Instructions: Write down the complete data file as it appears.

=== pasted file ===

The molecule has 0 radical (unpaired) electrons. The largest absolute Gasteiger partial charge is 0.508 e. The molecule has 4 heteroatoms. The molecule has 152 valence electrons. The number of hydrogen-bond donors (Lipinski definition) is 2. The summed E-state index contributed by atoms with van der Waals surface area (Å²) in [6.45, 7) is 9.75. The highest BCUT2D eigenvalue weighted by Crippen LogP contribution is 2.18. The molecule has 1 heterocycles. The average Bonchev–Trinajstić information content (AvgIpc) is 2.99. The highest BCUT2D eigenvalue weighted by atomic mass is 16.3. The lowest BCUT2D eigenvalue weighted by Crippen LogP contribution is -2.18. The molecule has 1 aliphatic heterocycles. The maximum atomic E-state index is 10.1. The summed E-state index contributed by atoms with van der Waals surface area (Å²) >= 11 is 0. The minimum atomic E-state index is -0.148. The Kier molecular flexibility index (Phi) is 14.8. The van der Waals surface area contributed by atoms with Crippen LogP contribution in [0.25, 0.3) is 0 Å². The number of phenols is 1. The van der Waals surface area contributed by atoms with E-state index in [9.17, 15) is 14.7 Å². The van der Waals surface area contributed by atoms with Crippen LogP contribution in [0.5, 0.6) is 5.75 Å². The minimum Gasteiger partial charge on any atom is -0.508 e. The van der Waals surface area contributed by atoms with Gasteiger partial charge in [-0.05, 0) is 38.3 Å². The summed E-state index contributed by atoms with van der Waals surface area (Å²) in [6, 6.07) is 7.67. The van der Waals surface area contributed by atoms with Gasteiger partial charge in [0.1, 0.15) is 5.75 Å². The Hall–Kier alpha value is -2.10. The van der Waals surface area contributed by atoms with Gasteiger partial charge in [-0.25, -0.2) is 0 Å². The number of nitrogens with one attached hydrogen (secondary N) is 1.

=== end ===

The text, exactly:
The molecule has 0 radical (unpaired) electrons. The largest absolute Gasteiger partial charge is 0.508 e. The molecule has 4 heteroatoms. The molecule has 152 valence electrons. The number of hydrogen-bond donors (Lipinski definition) is 2. The summed E-state index contributed by atoms with van der Waals surface area (Å²) in [6.45, 7) is 9.75. The highest BCUT2D eigenvalue weighted by Crippen LogP contribution is 2.18. The molecule has 1 heterocycles. The average Bonchev–Trinajstić information content (AvgIpc) is 2.99. The highest BCUT2D eigenvalue weighted by atomic mass is 16.3. The lowest BCUT2D eigenvalue weighted by Crippen LogP contribution is -2.18. The molecule has 1 aliphatic heterocycles. The maximum atomic E-state index is 10.1. The summed E-state index contributed by atoms with van der Waals surface area (Å²) >= 11 is 0. The minimum atomic E-state index is -0.148. The Kier molecular flexibility index (Phi) is 14.8. The van der Waals surface area contributed by atoms with Crippen LogP contribution in [0.25, 0.3) is 0 Å². The number of phenols is 1. The van der Waals surface area contributed by atoms with E-state index in [9.17, 15) is 14.7 Å². The van der Waals surface area contributed by atoms with Crippen LogP contribution in [0.5, 0.6) is 5.75 Å². The minimum Gasteiger partial charge on any atom is -0.508 e. The van der Waals surface area contributed by atoms with Gasteiger partial charge in [-0.05, 0) is 38.3 Å². The summed E-state index contributed by atoms with van der Waals surface area (Å²) in [6, 6.07) is 7.67. The van der Waals surface area contributed by atoms with Gasteiger partial charge in [0.1, 0.15) is 5.75 Å². The Hall–Kier alpha value is -2.10. The van der Waals surface area contributed by atoms with Gasteiger partial charge in [-0.25, -0.2) is 0 Å². The number of nitrogens with one attached hydrogen (secondary N) is 1.